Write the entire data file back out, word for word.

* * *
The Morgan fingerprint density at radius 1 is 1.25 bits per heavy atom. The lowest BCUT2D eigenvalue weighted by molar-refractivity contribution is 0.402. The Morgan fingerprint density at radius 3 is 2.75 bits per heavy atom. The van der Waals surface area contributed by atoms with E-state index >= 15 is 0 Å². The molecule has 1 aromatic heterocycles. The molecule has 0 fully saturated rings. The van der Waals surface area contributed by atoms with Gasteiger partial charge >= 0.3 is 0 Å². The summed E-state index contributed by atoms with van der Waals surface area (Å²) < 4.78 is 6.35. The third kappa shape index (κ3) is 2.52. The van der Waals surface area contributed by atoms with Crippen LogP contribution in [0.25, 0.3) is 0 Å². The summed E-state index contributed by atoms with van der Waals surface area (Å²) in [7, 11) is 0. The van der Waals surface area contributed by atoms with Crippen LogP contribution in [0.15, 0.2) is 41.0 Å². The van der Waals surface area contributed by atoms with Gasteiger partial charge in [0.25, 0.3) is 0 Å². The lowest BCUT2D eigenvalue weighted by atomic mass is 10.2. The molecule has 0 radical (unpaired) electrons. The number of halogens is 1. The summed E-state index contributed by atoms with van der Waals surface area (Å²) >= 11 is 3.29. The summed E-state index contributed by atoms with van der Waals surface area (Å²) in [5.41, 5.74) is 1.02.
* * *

The Morgan fingerprint density at radius 1 is 1.25 bits per heavy atom. The lowest BCUT2D eigenvalue weighted by molar-refractivity contribution is 0.402. The Morgan fingerprint density at radius 3 is 2.75 bits per heavy atom. The van der Waals surface area contributed by atoms with E-state index >= 15 is 0 Å². The molecule has 1 aromatic heterocycles. The molecule has 0 fully saturated rings. The van der Waals surface area contributed by atoms with Gasteiger partial charge >= 0.3 is 0 Å². The summed E-state index contributed by atoms with van der Waals surface area (Å²) < 4.78 is 6.35. The third kappa shape index (κ3) is 2.52. The van der Waals surface area contributed by atoms with Crippen LogP contribution in [0.25, 0.3) is 0 Å². The summed E-state index contributed by atoms with van der Waals surface area (Å²) in [7, 11) is 0. The van der Waals surface area contributed by atoms with Crippen LogP contribution in [0.15, 0.2) is 41.0 Å². The van der Waals surface area contributed by atoms with Gasteiger partial charge in [0.25, 0.3) is 0 Å². The lowest BCUT2D eigenvalue weighted by atomic mass is 10.2. The molecule has 0 radical (unpaired) electrons. The number of halogens is 1. The summed E-state index contributed by atoms with van der Waals surface area (Å²) >= 11 is 3.29. The summed E-state index contributed by atoms with van der Waals surface area (Å²) in [5.41, 5.74) is 1.02.